Activism Lessons I Learned from Working in my Local Government

Chelsea Ritter-Soronen
4 min readJul 16, 2019

My entire adulthood, I’ve considered myself an activist. I’ve worn multiple hats in non-violent direct action endeavors, taught others how to do so, and in the last few years have focused my energies on the visual components of social justice campaigns. And in fourteen years of working with multiple large NGOs and small grassroots groups alike, I never learned as much about our democratic process than when I worked as a Parks and Recreation Department employee with my local government.

Instead of working against authorities, I made an active decision to work for them and with them. Granted, this approach is not applicable to all circumstances, but the position was a mutually satisfactory pairing, as the inaugural Public Arts Coordinator for the City of Napa. As a Napa resident, I was already active in public arts initiatives, and realized the only way to truly affect more positive outcomes of city funding and curation was to be a part of the decision-making team. I thought it to be fascinating that, structurally, a public arts program would be managed by the Parks and Recreation Department, versus Public Works Department like many other cities. I wanted to learn, while also contribute artists’ perspectives and ideas to an ever-growing public arts program. In doing so, I learned a few things I’d like to share with others working for positive change in their communities.

  1. Be strategic in WHO you are targeting to create change. If your campaign targets or pressures certain individuals that don’t actually have influence on the decision you want made, you’ll be disregarded as someone who has not done their research. Do your research! Better yet, try to actually talk to those individuals first, before you commit an entire campaign’s resources and energies. If you cannot talk to them directly, talk to them indirectly by meeting with people on their team and/or in their department. For instance, don’t target the mayor about the destruction of trees in local parks, until you’ve met with the Director of Urban Forestry — you may learn that there are quite logical reasons for actions otherwise assumed to be careless. If your targets are direct, people will be more willing to prioritize your concerns.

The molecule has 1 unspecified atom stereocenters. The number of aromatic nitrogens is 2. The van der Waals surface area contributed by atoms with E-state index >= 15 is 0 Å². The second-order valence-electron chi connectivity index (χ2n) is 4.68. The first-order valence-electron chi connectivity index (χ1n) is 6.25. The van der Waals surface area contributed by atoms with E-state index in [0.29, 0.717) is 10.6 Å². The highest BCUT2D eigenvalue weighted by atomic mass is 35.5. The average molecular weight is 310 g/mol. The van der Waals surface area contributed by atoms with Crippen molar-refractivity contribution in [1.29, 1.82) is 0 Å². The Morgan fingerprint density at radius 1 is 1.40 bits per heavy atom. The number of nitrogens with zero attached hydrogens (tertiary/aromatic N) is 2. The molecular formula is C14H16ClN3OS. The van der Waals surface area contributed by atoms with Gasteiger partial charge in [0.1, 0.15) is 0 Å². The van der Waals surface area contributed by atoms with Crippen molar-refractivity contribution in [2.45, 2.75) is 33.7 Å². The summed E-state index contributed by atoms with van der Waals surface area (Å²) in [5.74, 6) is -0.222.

2. Government processes take forever, and it’s not really anyone’s fault. If something you want done is taking too long, it doesn’t necessarily mean that it’s been forgotten, cast aside or not prioritized. It just means there are a bajillion layers of permissions, signatures and approvals for practically everything in local government. Keep in mind that many government positions are part-time, so response times can be rather slow for these folks. And while streamlined, there are places along the path of approval where items bottleneck, such as the District Attorney’s Office and the City Manager’s desk. Before you cast blame, simply call your City contact and check-in on the process. They’ll be so pleased you did!
  3. Money can often be reallocated to your benefit, if you plan far enough in advance and make a strong case. If you think a civic program deserves more funding, find out how and why the current budget was determined, where the money comes from, and who approves these budgets. Then (because government is all about influence and relationships, like any other industry) find an advocate for you on “the inside”. For instance, as an artist myself, I was an advocate for getting artists paid efficiently and sufficiently; I would take that information to department meetings and committee meetings to ensure this. If a budget has been cut that you perceive to be wrongdoing, don’t accept it, keep pushing for solutions.
  4. And that brings us to committee meetings! Join a committee! Attend committee meetings! There are plentiful opportunities to contribute your voice, in addition to voting and attending rallies or protests. Most committee meetings are held on weekday evenings and are open to the public to voice any concerns or praises. If you cannot attend the meeting, usually the minutes are posted online, or you may request them from an affiliated department. Committee meetings are also a great opportunity to meet new people, put faces to names you’ve read, and hear opinions that differ from your own. Once you become a regular face at those meetings, City officials do take note.
  5. Parks and Recreation Departments are a keystone to successful communities. I can only speak for the one with which I worked, but in my time as Public Arts Coordinator with the City of Napa, I learned that almost every civic sector is directly connected to Parks and Rec in some fashion. Especially interesting engagements include: urban forestry and environmental planning, programming at community centers, public art, river conservation, wildlife conservation, road safety, tourism and BIDs (business improvement districts), and public schools. There are countless ways to volunteer with your local Parks and Recreation Department, and I highly recommend it! In your next campaign, consider the support of your local Parks and Rec department. They’re likely already on your side, while also able to offer a civic planning perspective. My team was filled with passionate people that dedicate their expertise to the overall enhancement of the community in which they live, for the benefit of all. And in today’s political climate, we should be supporting that as much as possible.



Chelsea Ritter-Soronen

Chalk Riot // Muralist // Public Arts Organizer // Certified Wine Nerd // proudly wasting money on plane tickets and art supplies since 2004